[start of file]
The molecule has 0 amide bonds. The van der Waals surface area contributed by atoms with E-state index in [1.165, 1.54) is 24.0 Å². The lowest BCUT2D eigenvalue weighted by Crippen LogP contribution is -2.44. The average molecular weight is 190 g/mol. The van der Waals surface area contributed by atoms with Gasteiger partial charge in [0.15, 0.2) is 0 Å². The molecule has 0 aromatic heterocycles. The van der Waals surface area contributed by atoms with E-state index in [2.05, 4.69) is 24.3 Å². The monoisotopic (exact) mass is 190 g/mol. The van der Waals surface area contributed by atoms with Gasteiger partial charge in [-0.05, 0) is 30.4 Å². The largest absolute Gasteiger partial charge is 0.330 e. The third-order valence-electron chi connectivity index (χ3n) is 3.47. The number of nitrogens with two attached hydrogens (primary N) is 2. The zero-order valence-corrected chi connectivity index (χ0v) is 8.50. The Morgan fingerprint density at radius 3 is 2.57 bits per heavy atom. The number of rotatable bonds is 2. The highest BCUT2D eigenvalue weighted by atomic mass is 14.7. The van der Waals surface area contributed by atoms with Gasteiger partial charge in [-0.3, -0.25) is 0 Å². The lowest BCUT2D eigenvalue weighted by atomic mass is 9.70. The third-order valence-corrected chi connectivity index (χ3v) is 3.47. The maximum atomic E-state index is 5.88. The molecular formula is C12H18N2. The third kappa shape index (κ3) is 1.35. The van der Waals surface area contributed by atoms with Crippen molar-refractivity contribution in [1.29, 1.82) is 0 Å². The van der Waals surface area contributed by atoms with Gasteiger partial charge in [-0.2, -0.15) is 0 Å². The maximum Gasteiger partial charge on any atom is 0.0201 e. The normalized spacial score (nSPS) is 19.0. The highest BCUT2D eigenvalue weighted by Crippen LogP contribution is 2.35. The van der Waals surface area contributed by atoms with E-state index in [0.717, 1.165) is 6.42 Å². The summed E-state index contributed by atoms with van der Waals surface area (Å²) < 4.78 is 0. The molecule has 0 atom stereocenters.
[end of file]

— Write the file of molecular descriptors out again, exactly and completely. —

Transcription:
The molecule has 0 amide bonds. The van der Waals surface area contributed by atoms with E-state index in [1.165, 1.54) is 24.0 Å². The lowest BCUT2D eigenvalue weighted by Crippen LogP contribution is -2.44. The average molecular weight is 190 g/mol. The van der Waals surface area contributed by atoms with Gasteiger partial charge in [0.15, 0.2) is 0 Å². The molecule has 0 aromatic heterocycles. The van der Waals surface area contributed by atoms with E-state index in [2.05, 4.69) is 24.3 Å². The monoisotopic (exact) mass is 190 g/mol. The van der Waals surface area contributed by atoms with Gasteiger partial charge in [-0.05, 0) is 30.4 Å². The largest absolute Gasteiger partial charge is 0.330 e. The third-order valence-electron chi connectivity index (χ3n) is 3.47. The number of nitrogens with two attached hydrogens (primary N) is 2. The zero-order valence-corrected chi connectivity index (χ0v) is 8.50. The Morgan fingerprint density at radius 3 is 2.57 bits per heavy atom. The number of rotatable bonds is 2. The highest BCUT2D eigenvalue weighted by atomic mass is 14.7. The van der Waals surface area contributed by atoms with Gasteiger partial charge in [-0.3, -0.25) is 0 Å². The lowest BCUT2D eigenvalue weighted by atomic mass is 9.70. The third-order valence-corrected chi connectivity index (χ3v) is 3.47. The maximum atomic E-state index is 5.88. The molecular formula is C12H18N2. The third kappa shape index (κ3) is 1.35. The van der Waals surface area contributed by atoms with Crippen molar-refractivity contribution in [1.29, 1.82) is 0 Å². The van der Waals surface area contributed by atoms with Gasteiger partial charge in [-0.2, -0.15) is 0 Å². The maximum Gasteiger partial charge on any atom is 0.0201 e. The normalized spacial score (nSPS) is 19.0. The highest BCUT2D eigenvalue weighted by Crippen LogP contribution is 2.35. The van der Waals surface area contributed by atoms with E-state index in [0.717, 1.165) is 6.42 Å². The summed E-state index contributed by atoms with van der Waals surface area (Å²) < 4.78 is 0. The molecule has 0 atom stereocenters.